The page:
Twenty-plus years ago we sat with our friends at McDonald’s as our kids climbed around in the PlayPlace. Even today I remember exactly where we were sitting when our friends announced they were moving to Arizona. Who could blame them really? Arizona is warm all winter while Minnesota is filled with ice, snow, and freezing temperatures. Even though it made perfect sense for them to move, I was devastated. We’d seen countless friends come and go and quite frankly, I was tired of it. No doubt my feelings (and my tears) were due to my selfishness, but at the time my heart felt like it was being ripped out – again.
For a few days I considered the option of not making any more new friends because I was tired of the goodbyes. Of course, that would have required me to completely change my personality thus my plan had a serious flaw right from the start. Most of the time when a friend moved away, we’d stay in touch for awhile but then our lives would slowly drift apart and a yearly Christmas card was all that kept us connected – sometimes not even that.
Just recently I was talking with a young woman who wondered why it is some friendships endure through moves, hard times, and change while others don’t. “I’ve wondered that very same thing,” I confessed. I’ve seen the Facebook pictures of girlfriends with hashtags that read #foreverfriends or #besties and wonder if something is wrong with me. Why don’t I have best friends from college that I get together with on a regular basis? Why have my friends changed so often in my 60 years of life? At least I could tell my young friend she was not alone.
Don’t get me wrong. I have LOTS of friends whom I love and adore (and I like to think they feel the same way about me) but some people, it seems, are only in my life for a season.
After my conversation with my young friend I remembered a book, The Friendships of Women, I received as a gift 18 years ago. Maybe now would be a good time to read it. It’s actually a very interesting book in which the author, Dee Brestin, writes about what we can learn from biblical examples of friendship. She discusses the friendships of Ruth and Naomi (the book of Ruth), David and Jonathan (1 Samuel 18 – 20), and Elizabeth and Mary (Luke 1). Dee includes lots of great examples of what it takes to be a good friend based on these three friendships.
The one thing I took away from this book is this: A friendship that endures the test of time is the result of what essentially boils down to a vow much like the one Naomi made to her mother-in-law, Ruth.
“But Ruth replied, “Don’t ask me to leave you and turn back. Wherever you go, I will go; wherever you live, I will live. Your people will be my people, and your God will be my God.” Ruth 1:16
This vow may never be spoken aloud but is more likely implied in the way the relationship plays out. Or, it may very well be the result of an actual discussion and promise to “be there” for each other. I have a handful of friends who fit this description.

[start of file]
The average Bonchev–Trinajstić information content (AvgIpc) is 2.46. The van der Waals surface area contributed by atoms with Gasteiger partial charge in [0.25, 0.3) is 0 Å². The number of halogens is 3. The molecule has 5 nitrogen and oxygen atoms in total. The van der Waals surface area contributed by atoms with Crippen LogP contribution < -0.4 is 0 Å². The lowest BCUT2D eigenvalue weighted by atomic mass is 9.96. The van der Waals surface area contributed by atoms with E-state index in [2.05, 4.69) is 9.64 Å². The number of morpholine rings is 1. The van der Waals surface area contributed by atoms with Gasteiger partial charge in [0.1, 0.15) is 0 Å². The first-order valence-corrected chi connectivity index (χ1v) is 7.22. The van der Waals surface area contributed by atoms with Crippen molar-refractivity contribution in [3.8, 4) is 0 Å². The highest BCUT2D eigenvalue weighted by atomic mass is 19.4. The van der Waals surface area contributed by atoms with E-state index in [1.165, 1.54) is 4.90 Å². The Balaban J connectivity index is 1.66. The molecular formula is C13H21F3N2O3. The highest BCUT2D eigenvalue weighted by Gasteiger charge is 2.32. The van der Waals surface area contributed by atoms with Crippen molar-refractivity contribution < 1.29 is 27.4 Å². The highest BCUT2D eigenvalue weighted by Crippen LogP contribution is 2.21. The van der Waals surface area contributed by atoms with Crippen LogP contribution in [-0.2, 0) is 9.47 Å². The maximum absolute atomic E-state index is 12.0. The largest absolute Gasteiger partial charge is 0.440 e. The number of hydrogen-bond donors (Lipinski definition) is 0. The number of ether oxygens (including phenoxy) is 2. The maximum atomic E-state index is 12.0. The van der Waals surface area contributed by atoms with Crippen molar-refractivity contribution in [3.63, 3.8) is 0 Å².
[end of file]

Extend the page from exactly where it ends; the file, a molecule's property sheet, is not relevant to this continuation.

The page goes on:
If we’re honest about it, I think we’d all say we only have a handful of friends with whom we have that kind of relationship. It takes almost as much work as a marriage to have a friendship that lasts a lifetime.
So, what does this mean for the bulk of our friends? It’s likely most of them will enter and exit our lives over a period of time. Some may stick around for ten or fifteen years while others may only stay around for two or three. Should we avoid making friends so it doesn’t sting as much when they move away? I don’t think so (and if you’re like me, that’s really not an option).
I believe every person in our circle of friends is there because God has brought them into our lives. Perhaps there is something we need to learn from them or maybe it’s so they can help us walk through a trial or we can help them.
Friends are a precious gift, each adding a particular joy to our lives. We should learn from them, enjoy time together, and cheer them on until the Lord chooses for our paths to split. We should never avoid friendship in order to bypass future pain. Instead we should cherish it for the gift it is – a chance to learn, laugh, and grow.
I cannot even imagine where I would be today were it not for that handful of friends who have given me a heart full of joy. Let’s face it, friends make life a lot more fun. Charles R. Swindoll
Nancy loves to laugh and considers laughter a critical part of human survival. If you were to ask, most days she would say her glass is half full but when it starts reaching the half-empty level, she reaches for a funny book or movie knowing that indeed “A cheerful heart is good medicine.” Nancy has three married sons and five grandchildren. To read more from Nancy find her at www.nancyholte.com.